Originally published in 1974.

The Princeton Legacy Library uses the latest print-on-demand technology to again make available previously out-of-print books from the distinguished backlist of Princeton University Press. These paperback editions preserve the original texts of these important books while presenting them in durable paperback editions. The goal of the Princeton Legacy Library is to vastly increase access to the rich scholarly heritage found in the thousands of books published by Princeton University Press since its founding in 1905.

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Obscenity and the Limits of Liberalism

Edited by Loren Glass and Charles Francis Williams

Over the course of the nineteenth century in both Europe and the United States, the state usurped the traditional authority of the church in regulating sexual expression and behavior. In the same century philosophers of classical liberalism identified that state function as a threat to individual liberty. Since then, liberalism has provided the framework for debates over obscenity around the globe. But liberalism has recently been under siege, on the one side from postmodern thinkers skeptical about its andro- and ethnocentric assumptions, and on the other side from religious thinkers doubtful of the moral integrity of the Enlightenment project writ large.The principal challenge for those who conduct academic work in this realm is to formulate new models of research and analysis appropriate to understanding and evaluating speech in the present-day public sphere. Toward those ends, Obscenity and the Limits of Liberalism contains a selection of essays and interventions by prominent authors and artists in a variety of disciplines and media. These writings, taken as a whole, put recent developments into historical and global contexts and chart possible futures for a debate that promises to persist well into the new millennium.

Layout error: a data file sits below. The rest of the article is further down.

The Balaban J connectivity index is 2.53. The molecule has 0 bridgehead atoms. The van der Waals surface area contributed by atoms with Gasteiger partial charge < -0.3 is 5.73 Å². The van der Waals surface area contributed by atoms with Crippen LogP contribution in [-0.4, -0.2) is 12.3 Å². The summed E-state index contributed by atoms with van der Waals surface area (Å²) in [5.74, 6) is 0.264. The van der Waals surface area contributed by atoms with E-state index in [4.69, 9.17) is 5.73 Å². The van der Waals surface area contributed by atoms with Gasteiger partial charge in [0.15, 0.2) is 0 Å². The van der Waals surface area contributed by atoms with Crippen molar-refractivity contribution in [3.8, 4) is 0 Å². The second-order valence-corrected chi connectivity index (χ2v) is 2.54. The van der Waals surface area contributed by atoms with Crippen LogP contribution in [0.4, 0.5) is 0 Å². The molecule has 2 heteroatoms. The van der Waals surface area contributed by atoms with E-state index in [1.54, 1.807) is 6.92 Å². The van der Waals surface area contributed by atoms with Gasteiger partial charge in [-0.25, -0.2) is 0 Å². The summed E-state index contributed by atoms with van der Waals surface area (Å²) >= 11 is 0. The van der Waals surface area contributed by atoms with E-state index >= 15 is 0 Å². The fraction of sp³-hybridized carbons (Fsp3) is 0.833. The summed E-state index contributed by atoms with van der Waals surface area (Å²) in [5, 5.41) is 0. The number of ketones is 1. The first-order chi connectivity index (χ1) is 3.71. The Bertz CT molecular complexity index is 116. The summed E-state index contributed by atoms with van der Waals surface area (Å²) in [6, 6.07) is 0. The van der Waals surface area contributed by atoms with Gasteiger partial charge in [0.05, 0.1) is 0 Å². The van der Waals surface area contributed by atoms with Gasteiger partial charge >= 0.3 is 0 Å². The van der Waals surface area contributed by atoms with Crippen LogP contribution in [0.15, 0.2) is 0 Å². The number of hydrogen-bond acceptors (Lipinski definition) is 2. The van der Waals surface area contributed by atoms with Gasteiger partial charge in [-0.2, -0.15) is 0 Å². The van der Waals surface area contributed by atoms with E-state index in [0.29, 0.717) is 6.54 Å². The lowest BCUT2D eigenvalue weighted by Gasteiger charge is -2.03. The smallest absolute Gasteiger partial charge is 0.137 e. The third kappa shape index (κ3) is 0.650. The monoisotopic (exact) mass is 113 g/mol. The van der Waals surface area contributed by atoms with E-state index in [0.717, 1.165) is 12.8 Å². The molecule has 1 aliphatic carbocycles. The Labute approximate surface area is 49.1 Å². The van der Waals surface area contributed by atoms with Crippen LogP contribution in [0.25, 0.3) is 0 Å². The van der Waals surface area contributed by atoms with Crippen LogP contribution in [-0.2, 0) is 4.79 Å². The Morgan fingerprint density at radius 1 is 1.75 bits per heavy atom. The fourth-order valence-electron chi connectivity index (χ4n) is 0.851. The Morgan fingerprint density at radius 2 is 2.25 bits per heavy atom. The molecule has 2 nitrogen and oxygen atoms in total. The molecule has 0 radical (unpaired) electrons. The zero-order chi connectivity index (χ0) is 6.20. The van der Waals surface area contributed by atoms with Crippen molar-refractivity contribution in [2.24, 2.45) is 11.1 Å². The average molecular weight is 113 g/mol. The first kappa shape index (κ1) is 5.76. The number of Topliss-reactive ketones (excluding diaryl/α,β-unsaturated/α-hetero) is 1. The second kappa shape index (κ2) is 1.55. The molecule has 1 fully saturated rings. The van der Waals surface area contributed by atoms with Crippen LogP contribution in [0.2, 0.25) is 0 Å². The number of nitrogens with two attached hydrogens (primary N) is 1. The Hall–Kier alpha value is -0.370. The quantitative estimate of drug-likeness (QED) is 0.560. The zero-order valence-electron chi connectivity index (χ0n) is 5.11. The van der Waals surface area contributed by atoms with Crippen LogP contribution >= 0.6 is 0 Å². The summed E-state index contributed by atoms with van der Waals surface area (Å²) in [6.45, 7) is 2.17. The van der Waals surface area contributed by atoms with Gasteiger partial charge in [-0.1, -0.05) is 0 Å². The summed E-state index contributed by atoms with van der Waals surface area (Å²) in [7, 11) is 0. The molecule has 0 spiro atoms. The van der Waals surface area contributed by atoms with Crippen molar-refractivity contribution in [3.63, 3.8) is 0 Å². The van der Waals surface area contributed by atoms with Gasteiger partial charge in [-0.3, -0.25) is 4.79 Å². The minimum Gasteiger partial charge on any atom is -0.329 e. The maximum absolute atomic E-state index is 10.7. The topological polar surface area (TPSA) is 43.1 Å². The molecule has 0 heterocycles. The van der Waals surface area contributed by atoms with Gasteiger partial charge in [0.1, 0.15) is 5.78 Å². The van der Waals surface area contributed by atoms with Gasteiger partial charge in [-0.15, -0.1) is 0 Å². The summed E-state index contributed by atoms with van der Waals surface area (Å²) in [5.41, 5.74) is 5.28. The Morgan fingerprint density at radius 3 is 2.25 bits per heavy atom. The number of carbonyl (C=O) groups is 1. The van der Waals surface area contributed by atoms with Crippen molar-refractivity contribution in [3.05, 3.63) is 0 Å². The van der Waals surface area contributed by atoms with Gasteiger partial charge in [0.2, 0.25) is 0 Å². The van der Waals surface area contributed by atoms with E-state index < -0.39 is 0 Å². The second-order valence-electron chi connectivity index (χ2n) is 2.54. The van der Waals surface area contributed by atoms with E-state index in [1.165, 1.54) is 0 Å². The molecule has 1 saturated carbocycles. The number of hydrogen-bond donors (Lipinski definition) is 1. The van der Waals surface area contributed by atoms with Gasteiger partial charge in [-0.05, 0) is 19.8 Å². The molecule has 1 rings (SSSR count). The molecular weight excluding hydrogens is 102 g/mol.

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Obscenity Rules

Roth v. United States and the Long Struggle over Sexual Expression

By Whitney Strub

For some, he was “America’s leading smut king,” hauled into court repeatedly over thirty years for peddling obscene publications through the mail. But when Samuel Roth appealed a 1956 conviction, he forced the Supreme Court to finally come to grips with a problem that had plagued both American society and constitutional law for longer than he had been in business. For while the facts of Roth v. United States were unexceptional, its constitutional issues would define the relationship of obscenity to the First Amendment.

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The Observable Characteristics of Organisms

Stories

In Ryan MacDonald’s stories, most no more than a page in length, we are given glimpses of a father and daughter at the zoo; an isolated man lamenting the absence of TV in his life; two young men atop a fridge at a party, drinking wine. These are stories of marriage and family, of the oddities of the natural world, of college parties, of web-cams and media obsession.
 
As MacDonald says, “I think what I’m after in the stories as well as in the video work is finding an experiential moment, nothing really stable, something pleasantly unstable, or uncomfortable . . . purposefully pleasant uncomfortable instability with moments of tenderness and definitely humor. Certainly nothing concrete, unless it needs that. A certain fear of and respect for banality. I’m after a good time, which can often turn into a really bad time, but either way, one we’ll remember forever.”
 
Despite the range of circumstances they reveal, these stories are unified by a brightness of vision, deft observation, and consistently sharp, funny, and unbridled language.